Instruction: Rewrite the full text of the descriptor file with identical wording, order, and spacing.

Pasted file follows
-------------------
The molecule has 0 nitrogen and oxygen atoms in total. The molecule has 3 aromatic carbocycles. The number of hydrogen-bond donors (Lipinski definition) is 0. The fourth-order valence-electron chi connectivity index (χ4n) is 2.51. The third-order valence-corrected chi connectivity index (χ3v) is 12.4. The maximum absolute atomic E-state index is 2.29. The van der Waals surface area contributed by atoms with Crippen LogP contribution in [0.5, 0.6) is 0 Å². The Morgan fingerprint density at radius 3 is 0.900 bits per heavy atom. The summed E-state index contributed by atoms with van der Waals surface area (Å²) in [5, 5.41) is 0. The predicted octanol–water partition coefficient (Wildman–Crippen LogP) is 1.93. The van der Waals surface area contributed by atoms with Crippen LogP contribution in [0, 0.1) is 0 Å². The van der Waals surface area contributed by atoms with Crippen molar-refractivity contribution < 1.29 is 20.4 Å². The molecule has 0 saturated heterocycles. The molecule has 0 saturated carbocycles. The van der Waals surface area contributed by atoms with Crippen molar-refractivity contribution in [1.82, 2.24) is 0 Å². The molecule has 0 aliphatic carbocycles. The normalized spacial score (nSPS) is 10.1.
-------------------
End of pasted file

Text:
The molecule has 0 nitrogen and oxygen atoms in total. The molecule has 3 aromatic carbocycles. The number of hydrogen-bond donors (Lipinski definition) is 0. The fourth-order valence-electron chi connectivity index (χ4n) is 2.51. The third-order valence-corrected chi connectivity index (χ3v) is 12.4. The maximum absolute atomic E-state index is 2.29. The van der Waals surface area contributed by atoms with Crippen LogP contribution in [0.5, 0.6) is 0 Å². The Morgan fingerprint density at radius 3 is 0.900 bits per heavy atom. The summed E-state index contributed by atoms with van der Waals surface area (Å²) in [5, 5.41) is 0. The predicted octanol–water partition coefficient (Wildman–Crippen LogP) is 1.93. The van der Waals surface area contributed by atoms with Crippen LogP contribution in [0, 0.1) is 0 Å². The van der Waals surface area contributed by atoms with Crippen molar-refractivity contribution < 1.29 is 20.4 Å². The molecule has 0 saturated heterocycles. The molecule has 0 saturated carbocycles. The van der Waals surface area contributed by atoms with Crippen molar-refractivity contribution in [1.82, 2.24) is 0 Å². The molecule has 0 aliphatic carbocycles. The normalized spacial score (nSPS) is 10.1.